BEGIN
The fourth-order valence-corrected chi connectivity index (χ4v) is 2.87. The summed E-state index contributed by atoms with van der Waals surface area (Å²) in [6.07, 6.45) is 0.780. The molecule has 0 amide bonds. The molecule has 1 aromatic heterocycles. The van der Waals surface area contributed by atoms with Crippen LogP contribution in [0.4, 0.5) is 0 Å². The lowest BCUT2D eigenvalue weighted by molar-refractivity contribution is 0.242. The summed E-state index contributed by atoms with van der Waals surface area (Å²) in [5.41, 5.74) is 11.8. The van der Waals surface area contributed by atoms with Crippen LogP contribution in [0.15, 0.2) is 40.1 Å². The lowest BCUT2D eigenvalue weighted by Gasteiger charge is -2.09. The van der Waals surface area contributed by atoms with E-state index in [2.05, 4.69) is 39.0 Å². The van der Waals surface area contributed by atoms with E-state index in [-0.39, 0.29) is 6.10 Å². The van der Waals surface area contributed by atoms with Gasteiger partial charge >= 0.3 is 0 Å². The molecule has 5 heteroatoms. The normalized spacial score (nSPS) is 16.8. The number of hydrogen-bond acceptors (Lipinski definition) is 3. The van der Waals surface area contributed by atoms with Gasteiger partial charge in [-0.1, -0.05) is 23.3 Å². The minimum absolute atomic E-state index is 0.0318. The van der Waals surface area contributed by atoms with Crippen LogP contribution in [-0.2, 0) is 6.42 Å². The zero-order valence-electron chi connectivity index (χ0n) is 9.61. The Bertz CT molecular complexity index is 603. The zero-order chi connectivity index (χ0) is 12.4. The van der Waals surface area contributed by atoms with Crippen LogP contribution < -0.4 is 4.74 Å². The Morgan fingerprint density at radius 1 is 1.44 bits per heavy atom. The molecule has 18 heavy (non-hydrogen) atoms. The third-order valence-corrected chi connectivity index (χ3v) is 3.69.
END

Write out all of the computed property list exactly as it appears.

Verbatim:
The fourth-order valence-corrected chi connectivity index (χ4v) is 2.87. The summed E-state index contributed by atoms with van der Waals surface area (Å²) in [6.07, 6.45) is 0.780. The molecule has 0 amide bonds. The molecule has 1 aromatic heterocycles. The van der Waals surface area contributed by atoms with Crippen LogP contribution in [0.4, 0.5) is 0 Å². The lowest BCUT2D eigenvalue weighted by molar-refractivity contribution is 0.242. The summed E-state index contributed by atoms with van der Waals surface area (Å²) in [5.41, 5.74) is 11.8. The van der Waals surface area contributed by atoms with Crippen LogP contribution in [0.15, 0.2) is 40.1 Å². The lowest BCUT2D eigenvalue weighted by Gasteiger charge is -2.09. The van der Waals surface area contributed by atoms with E-state index in [2.05, 4.69) is 39.0 Å². The van der Waals surface area contributed by atoms with E-state index in [-0.39, 0.29) is 6.10 Å². The van der Waals surface area contributed by atoms with Gasteiger partial charge >= 0.3 is 0 Å². The molecule has 5 heteroatoms. The normalized spacial score (nSPS) is 16.8. The number of hydrogen-bond acceptors (Lipinski definition) is 3. The van der Waals surface area contributed by atoms with Gasteiger partial charge in [-0.1, -0.05) is 23.3 Å². The minimum absolute atomic E-state index is 0.0318. The van der Waals surface area contributed by atoms with Crippen LogP contribution in [-0.2, 0) is 6.42 Å². The zero-order valence-electron chi connectivity index (χ0n) is 9.61. The Bertz CT molecular complexity index is 603. The zero-order chi connectivity index (χ0) is 12.4. The van der Waals surface area contributed by atoms with Crippen LogP contribution < -0.4 is 4.74 Å². The Morgan fingerprint density at radius 1 is 1.44 bits per heavy atom. The molecule has 18 heavy (non-hydrogen) atoms. The third-order valence-corrected chi connectivity index (χ3v) is 3.69.